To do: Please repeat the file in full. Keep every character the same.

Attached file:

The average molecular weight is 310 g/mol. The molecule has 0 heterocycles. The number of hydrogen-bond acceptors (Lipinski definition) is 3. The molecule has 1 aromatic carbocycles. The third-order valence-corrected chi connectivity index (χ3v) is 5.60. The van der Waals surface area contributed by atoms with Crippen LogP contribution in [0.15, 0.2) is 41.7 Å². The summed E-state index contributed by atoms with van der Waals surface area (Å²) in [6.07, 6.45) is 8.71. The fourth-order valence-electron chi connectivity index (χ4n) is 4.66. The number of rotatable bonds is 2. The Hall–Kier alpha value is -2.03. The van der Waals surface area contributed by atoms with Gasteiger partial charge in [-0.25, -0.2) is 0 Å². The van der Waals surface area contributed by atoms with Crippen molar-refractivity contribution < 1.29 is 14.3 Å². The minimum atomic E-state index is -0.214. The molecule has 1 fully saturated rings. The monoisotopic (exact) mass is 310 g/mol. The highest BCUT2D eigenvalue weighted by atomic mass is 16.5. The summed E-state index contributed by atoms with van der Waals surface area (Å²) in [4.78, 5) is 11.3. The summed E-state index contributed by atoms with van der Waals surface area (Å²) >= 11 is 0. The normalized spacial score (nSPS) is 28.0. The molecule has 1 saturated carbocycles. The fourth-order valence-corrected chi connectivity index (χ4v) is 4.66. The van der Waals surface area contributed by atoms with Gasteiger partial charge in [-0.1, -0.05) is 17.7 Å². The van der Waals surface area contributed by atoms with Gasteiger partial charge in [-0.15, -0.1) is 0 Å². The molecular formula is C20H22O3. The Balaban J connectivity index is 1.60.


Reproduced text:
The average molecular weight is 310 g/mol. The molecule has 0 heterocycles. The number of hydrogen-bond acceptors (Lipinski definition) is 3. The molecule has 1 aromatic carbocycles. The third-order valence-corrected chi connectivity index (χ3v) is 5.60. The van der Waals surface area contributed by atoms with Crippen LogP contribution in [0.15, 0.2) is 41.7 Å². The summed E-state index contributed by atoms with van der Waals surface area (Å²) in [6.07, 6.45) is 8.71. The fourth-order valence-electron chi connectivity index (χ4n) is 4.66. The number of rotatable bonds is 2. The Hall–Kier alpha value is -2.03. The van der Waals surface area contributed by atoms with Gasteiger partial charge in [-0.25, -0.2) is 0 Å². The van der Waals surface area contributed by atoms with Crippen molar-refractivity contribution < 1.29 is 14.3 Å². The minimum atomic E-state index is -0.214. The molecule has 1 fully saturated rings. The monoisotopic (exact) mass is 310 g/mol. The highest BCUT2D eigenvalue weighted by atomic mass is 16.5. The summed E-state index contributed by atoms with van der Waals surface area (Å²) in [4.78, 5) is 11.3. The summed E-state index contributed by atoms with van der Waals surface area (Å²) >= 11 is 0. The normalized spacial score (nSPS) is 28.0. The molecule has 1 saturated carbocycles. The fourth-order valence-corrected chi connectivity index (χ4v) is 4.66. The van der Waals surface area contributed by atoms with Gasteiger partial charge in [-0.1, -0.05) is 17.7 Å². The van der Waals surface area contributed by atoms with Gasteiger partial charge in [-0.15, -0.1) is 0 Å². The molecular formula is C20H22O3. The Balaban J connectivity index is 1.60.